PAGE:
Ben Nevis in a nutshell:
owner: Ben Nevis Distillery Ltd (Nikka, Asahi Breweries)
location: 56° 50’ 06” N 05° 04’ 27” W
capacity: 2,000,000 litres
washbacks: 6 stainless steel, 2 Oregon pine
source of water: Allt a’Mhuilinn on the slope of Ben Nevis
Even if the standard official bottling of Ben Nevis 10yo does not usually make it to the top of favourite whiskies of whisky connoisseurs, the vintage expressions, especially those from the 1960s and 1970s are capable of delighting even the most demanding palates. In the unassuming distillery buildings perched at the foot of and named after the tallest mountain in Britain, there is much more potential than would seem at first glance.
The distillery, located on the outskirts of Fort William, was founded in 1825, which makes it one of the older Scottish whisky distilleries. It was founded by John “Long” McDonald, commemorated years later by the name Long John being given to one of the blended whiskies, whose principal malt ingredient was distilled at Ben Nevis. At the moment, however, as a result of a series of ownership changes, this connection has been lost, and today’s Long John whisky has got nothing to do with Ben Nevis.
About half a century from the distillery’s foundation, the demand for whisky reach such high levels that a decision was made to build another distillery in Fort William, right next to the existing Ben Nevis. The Nevis distillery, founded in 1878. was merged with Ben Nevis in 1908. In 1955, an expansion of the distillery’s production capacity includes installation of a continuous still, the so-called Coffey still. The contraption worked at Ben Nevis until 1971, alongside traditional pot stills, which created an opportunity to make a blended whisky entirely produced within one distillery, a unique chance to make a single blended whisky – a blend of grain and malt whiskies produced in one single plant. The whisky was released in 2002, and it was a 1962 vintage Dew of Ben Nevis 40yo “Blended at Birth”. Its second edition was launched in 2015.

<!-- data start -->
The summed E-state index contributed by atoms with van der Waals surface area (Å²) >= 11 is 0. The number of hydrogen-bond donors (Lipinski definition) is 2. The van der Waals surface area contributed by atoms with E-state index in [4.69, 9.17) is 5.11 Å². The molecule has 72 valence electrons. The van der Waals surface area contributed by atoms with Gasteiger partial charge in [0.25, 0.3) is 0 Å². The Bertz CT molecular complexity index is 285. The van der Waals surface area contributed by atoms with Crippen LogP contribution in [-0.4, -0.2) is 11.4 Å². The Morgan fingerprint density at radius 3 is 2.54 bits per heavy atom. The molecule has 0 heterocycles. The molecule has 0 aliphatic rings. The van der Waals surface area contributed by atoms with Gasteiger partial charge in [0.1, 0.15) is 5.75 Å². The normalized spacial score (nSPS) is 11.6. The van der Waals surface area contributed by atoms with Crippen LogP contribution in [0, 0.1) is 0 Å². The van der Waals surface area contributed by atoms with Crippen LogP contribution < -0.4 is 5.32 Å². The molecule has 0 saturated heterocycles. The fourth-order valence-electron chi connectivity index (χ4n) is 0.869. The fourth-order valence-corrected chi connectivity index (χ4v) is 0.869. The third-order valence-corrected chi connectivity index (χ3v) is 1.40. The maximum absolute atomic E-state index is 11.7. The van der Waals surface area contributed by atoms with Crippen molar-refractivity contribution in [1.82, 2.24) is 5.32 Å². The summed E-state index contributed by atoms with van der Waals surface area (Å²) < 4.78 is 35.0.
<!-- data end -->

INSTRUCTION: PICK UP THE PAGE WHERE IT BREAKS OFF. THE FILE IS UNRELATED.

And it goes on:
The second half of the 20th century spelled chequered production at Ben Nevis – the still was closed for a time in 1978 and later in 1986. The latter despite considerable investment that was made in the distillery in 1984. Eventually, the distillery was sold to Nikka Whisky Distilling Company in 1989 and production recommenced there the following year. A year later the distillery opened its doors to visitors, and the Visitor Centre that was launched at the time still functions till this day. In 1996 the first official single malt whisky from Ben Nevis was launched. The following years spelled a growing popularity of malt whisky in general, which triggered other official bottlings of the Ben Nevis malt. In the new millennium Ben Nevis entered a stage of experimenting with wood finishing, which resulted, among others, in the launch of Ben Nevis 13yo Port Wood Finish in 2006. A peaty Ben Nevis, the McDonald’s Traditional Ben Nevis, launched in 2001, is also worth a mention, especially that it attempted to recreate the style of whisky made here in the second half of the 19th century.
Over a quarter of a century has passed since the distillery’s takeover by Nikka. All that time the plant has been working uninterruptedly, and its products are sold not only under its own brand. What is more, they are not always sold as Scotch whisky! According to some sources, quite a lot of it (some say it is 50% of the spirit made here) is tankered over to Japan, where it is used in the making of blended whiskies under the Nikka brand, mainly the popular Nikka Black.
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